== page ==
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Monitoring Impacts of Shocks on Households in Kenya

The COVID-19 pandemic has created an urgent need for timely data and evidence to help monitor and mitigate the social and economic effects of the crisis. Once the recovery from the pandemic had started new shocks hit Kenya, including drought and inflation, resulting in a continued need for timely monitoring. In response, a high-frequency phone survey with households was designed and implemented to measure the socio-economic impacts of  these shocks in Kenya and monitor the recovery.

The high-frequency phone survey on the socio-economic impacts of shocks, includingCOVID-19, droughts, and inflation, in Kenya is implemented by the World Bank, in collaboration with the Kenyan National Bureau of Statistics (KNBS) and the United Nations High Commissioner for Refugees (UNHCR) as well as the University of California, Berkeley.

The data is collected by phone interviews [i] with households from three different groups. The first group of households is drawn randomly from a subset of the Kenya Integrated Household Budget Survey in 2015/16. The second group is reached by Random Digit Dialing, whereby phone numbers potentially existing in Kenya are randomly generated. These first two groups cover urban and rural areas and are designed to be representative of the population of Kenya using cell phones. The third group consists of refugees registered with UNHCR and living in refugee camps as well as urban areas.

The questionnaire covers a range of topics including experiences of shocks, knowledge of COVID-19 and mitigation measures, changes in behavior in response to the COVID-19 pandemic, employment, income, food security, access to educational activities and health services, subjective well-being, perceptions of the government’s response, and coping strategies.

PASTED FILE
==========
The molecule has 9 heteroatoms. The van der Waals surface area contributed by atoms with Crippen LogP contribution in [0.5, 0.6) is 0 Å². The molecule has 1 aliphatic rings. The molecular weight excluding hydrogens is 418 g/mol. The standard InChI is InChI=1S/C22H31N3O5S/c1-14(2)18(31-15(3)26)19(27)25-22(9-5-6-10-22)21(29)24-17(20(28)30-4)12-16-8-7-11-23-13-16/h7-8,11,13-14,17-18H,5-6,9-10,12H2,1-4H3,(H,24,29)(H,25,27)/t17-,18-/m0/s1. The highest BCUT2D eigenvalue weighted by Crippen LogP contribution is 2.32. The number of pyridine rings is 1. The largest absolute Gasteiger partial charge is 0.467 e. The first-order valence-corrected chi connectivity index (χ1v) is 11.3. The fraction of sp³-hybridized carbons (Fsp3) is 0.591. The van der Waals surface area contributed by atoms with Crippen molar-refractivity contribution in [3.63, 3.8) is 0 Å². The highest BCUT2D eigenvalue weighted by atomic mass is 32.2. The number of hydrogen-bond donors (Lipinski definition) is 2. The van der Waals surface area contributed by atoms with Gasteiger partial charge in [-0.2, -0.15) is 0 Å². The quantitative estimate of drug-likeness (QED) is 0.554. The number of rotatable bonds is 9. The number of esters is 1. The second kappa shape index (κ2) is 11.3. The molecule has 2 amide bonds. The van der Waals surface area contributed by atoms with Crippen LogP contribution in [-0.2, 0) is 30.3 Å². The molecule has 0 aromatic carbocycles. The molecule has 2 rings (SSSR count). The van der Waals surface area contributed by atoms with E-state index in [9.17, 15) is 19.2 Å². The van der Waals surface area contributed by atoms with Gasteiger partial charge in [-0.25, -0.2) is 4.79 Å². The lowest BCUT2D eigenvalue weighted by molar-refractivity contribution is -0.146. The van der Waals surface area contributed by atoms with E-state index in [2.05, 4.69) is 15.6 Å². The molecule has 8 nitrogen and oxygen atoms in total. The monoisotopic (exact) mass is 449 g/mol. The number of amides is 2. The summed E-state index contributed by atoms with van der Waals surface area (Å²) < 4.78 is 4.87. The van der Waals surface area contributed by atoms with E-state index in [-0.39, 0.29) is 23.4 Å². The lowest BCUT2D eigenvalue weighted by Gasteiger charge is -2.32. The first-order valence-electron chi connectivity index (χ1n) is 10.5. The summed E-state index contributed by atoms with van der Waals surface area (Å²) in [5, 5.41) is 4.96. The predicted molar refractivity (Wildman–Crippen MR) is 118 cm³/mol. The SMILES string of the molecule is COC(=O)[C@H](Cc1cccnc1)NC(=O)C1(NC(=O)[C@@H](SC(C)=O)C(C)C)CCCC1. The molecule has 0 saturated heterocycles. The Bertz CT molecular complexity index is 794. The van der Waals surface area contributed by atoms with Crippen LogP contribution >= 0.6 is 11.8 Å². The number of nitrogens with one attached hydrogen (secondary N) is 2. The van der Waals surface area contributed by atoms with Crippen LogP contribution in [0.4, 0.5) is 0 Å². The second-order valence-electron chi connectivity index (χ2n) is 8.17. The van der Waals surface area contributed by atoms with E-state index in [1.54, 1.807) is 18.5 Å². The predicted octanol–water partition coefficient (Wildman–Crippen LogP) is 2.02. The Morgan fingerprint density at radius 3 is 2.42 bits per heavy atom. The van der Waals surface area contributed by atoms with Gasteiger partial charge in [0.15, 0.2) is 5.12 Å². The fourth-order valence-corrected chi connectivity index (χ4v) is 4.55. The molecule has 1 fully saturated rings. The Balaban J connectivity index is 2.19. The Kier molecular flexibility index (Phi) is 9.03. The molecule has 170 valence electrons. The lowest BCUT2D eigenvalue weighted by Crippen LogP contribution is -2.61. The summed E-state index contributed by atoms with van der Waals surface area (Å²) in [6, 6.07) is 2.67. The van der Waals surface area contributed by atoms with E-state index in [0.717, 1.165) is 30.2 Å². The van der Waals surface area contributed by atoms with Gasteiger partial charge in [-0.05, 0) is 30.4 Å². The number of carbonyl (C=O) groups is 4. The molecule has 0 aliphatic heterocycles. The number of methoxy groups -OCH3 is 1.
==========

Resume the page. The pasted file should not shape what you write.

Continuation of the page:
Data collection started in May 2020 and households were called repeatedly since then, to track the impact of shocks over time. Households were called every two to four months. For waves 1 to 7, the subgroup of households interviewed in each week is representative of the surveyed population, allowing the analysis of trends as in the above dashboard.


Phone-based surveys avoided face-to-face interviews and the associated health risks during the COVID-19 epidemic. However, they can only reach respondents who use a phone with an active subscription in an area with network coverage and – of course – who agree to be interviewed. Therefore, statistics from such a survey are only representative for this part of the population – potentially excluding to some extent the poorest households living in hard-to-reach areas or who don’t own phones. The Kenya rapid response phone survey uses re-weighting techniques to mitigate these issues and to ensure that statistics are as representative of the full population of Kenya as possible.

Disclaimer: The results of this survey are a product of the staff of the Kenyan National Bureau of Statistics (KNBS), the United Nations High Commissioner for Refugees (UNHCR) and the World Bank with external contributions. The user of the data acknowledges that the original collector of the data, the authorized distributor of the data, and the relevant funding agency bear no responsibility for use of the data or for interpretations or inferences based upon such uses. Nothing herein shall constitute or be considered to be a limitation upon or waiver of the privileges and immunities of UNHCR or the World Bank, all of which are specifically reserved